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The judgement proof problem

In some instances involving compensating victims for accidental harm, injurers are wealth constrained - the injurer's total assets are less than the damage that they might actually cause. This is also known as the 'judgement proof problem'. Suppose that the injurer has assets of a > 0, but that a < h, where h is the damage caused to victims. Let's consider the unilateral care model of accidents studied in class, and consider the following legal rules:

  • • No liability
  • • Strict liability
  • • Negligence rule

Which of these legal rules can induce injurers to take an efficient amount of care when they are wealth constrained?

No liability.

Under a no liability rule, the injurer's expected costs are:

for any level of assets. Thus, the injurer always chooses xt = 0, and so this rule cannot be efficient.

Strict liability.

Under a rule of strict liability, the injurer's expected costs are:

Because the injurer does not face the full social costs of his actions (he only has to pay a < h when the damage is h), he chooses xt < x*. So a rule of strict liability is also inefficient here.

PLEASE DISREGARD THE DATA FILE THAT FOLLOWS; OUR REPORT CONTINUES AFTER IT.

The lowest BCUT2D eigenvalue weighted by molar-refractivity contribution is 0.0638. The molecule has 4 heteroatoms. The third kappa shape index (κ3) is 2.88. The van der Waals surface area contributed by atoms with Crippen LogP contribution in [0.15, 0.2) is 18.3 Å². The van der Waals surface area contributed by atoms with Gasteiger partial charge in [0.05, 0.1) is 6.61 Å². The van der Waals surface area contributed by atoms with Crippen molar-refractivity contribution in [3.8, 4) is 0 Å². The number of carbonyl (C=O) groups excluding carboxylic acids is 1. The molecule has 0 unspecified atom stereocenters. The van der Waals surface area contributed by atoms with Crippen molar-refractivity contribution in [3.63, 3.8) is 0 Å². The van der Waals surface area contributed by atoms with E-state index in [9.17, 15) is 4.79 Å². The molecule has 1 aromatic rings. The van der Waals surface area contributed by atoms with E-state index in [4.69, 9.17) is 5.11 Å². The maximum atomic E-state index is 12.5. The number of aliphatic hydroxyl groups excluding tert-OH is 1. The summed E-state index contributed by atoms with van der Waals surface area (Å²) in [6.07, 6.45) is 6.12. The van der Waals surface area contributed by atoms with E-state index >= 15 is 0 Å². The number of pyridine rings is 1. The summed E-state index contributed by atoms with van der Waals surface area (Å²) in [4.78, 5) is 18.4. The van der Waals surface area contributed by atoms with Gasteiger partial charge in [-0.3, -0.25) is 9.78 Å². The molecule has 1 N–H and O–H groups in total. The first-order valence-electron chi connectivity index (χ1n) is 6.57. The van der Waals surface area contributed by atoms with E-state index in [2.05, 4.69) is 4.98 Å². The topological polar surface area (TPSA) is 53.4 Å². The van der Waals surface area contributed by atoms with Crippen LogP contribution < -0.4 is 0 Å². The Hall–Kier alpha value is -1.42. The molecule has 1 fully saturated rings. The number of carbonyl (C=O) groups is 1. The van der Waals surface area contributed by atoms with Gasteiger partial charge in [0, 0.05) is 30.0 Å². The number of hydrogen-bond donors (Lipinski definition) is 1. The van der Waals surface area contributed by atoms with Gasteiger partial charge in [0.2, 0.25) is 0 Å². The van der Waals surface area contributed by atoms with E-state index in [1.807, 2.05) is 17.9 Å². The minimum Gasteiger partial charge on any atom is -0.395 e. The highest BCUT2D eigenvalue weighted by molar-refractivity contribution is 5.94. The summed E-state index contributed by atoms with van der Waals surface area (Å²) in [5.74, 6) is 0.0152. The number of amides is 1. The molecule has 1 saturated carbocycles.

Negligence rule.

Assuming the due standard is set at Zj = x*, the injurer's expected costs are:

Suppose that x? minimizes w{x{ + p(x{ )a. Since a < h, we know that x°< x* But it could be possible that:

which could hold if a is sufficiently low. For example, in the extreme case that the injurer has no assets, he will take no care. More generally, suppose, for example, that a = a2 in Figure 4.2.5. Then xi = x°° (rather than xi = x*) would be chosen by the injurer, since: A judgement proof injurer

Figure 4.2.5 A judgement proof injurer

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